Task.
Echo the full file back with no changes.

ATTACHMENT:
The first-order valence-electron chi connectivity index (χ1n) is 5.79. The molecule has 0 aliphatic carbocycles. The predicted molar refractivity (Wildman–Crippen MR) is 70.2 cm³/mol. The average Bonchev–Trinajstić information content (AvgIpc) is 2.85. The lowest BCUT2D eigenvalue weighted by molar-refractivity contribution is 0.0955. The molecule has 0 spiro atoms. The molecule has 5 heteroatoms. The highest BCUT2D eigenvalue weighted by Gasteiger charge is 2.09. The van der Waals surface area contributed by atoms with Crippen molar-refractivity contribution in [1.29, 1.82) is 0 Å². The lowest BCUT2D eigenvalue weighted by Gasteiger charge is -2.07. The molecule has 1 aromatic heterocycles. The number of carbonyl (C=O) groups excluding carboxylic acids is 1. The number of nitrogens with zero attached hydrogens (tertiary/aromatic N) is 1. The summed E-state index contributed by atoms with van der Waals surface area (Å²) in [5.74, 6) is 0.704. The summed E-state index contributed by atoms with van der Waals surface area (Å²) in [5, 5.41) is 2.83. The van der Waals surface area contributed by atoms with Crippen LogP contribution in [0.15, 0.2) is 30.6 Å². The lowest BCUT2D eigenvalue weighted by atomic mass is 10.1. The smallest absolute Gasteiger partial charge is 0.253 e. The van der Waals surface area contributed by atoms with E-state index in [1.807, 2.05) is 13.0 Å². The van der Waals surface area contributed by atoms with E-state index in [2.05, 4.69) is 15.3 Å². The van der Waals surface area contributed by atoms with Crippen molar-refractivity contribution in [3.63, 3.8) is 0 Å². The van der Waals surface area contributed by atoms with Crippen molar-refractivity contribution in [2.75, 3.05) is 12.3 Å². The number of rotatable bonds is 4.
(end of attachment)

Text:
The first-order valence-electron chi connectivity index (χ1n) is 5.79. The molecule has 0 aliphatic carbocycles. The predicted molar refractivity (Wildman–Crippen MR) is 70.2 cm³/mol. The average Bonchev–Trinajstić information content (AvgIpc) is 2.85. The lowest BCUT2D eigenvalue weighted by molar-refractivity contribution is 0.0955. The molecule has 0 spiro atoms. The molecule has 5 heteroatoms. The highest BCUT2D eigenvalue weighted by Gasteiger charge is 2.09. The van der Waals surface area contributed by atoms with Crippen molar-refractivity contribution in [1.29, 1.82) is 0 Å². The lowest BCUT2D eigenvalue weighted by Gasteiger charge is -2.07. The molecule has 1 aromatic heterocycles. The number of carbonyl (C=O) groups excluding carboxylic acids is 1. The number of nitrogens with zero attached hydrogens (tertiary/aromatic N) is 1. The summed E-state index contributed by atoms with van der Waals surface area (Å²) in [5.74, 6) is 0.704. The summed E-state index contributed by atoms with van der Waals surface area (Å²) in [5, 5.41) is 2.83. The van der Waals surface area contributed by atoms with Crippen LogP contribution in [0.15, 0.2) is 30.6 Å². The lowest BCUT2D eigenvalue weighted by atomic mass is 10.1. The smallest absolute Gasteiger partial charge is 0.253 e. The van der Waals surface area contributed by atoms with E-state index in [1.807, 2.05) is 13.0 Å². The van der Waals surface area contributed by atoms with E-state index in [2.05, 4.69) is 15.3 Å². The van der Waals surface area contributed by atoms with Crippen molar-refractivity contribution in [3.63, 3.8) is 0 Å². The van der Waals surface area contributed by atoms with Crippen molar-refractivity contribution in [2.75, 3.05) is 12.3 Å². The number of rotatable bonds is 4.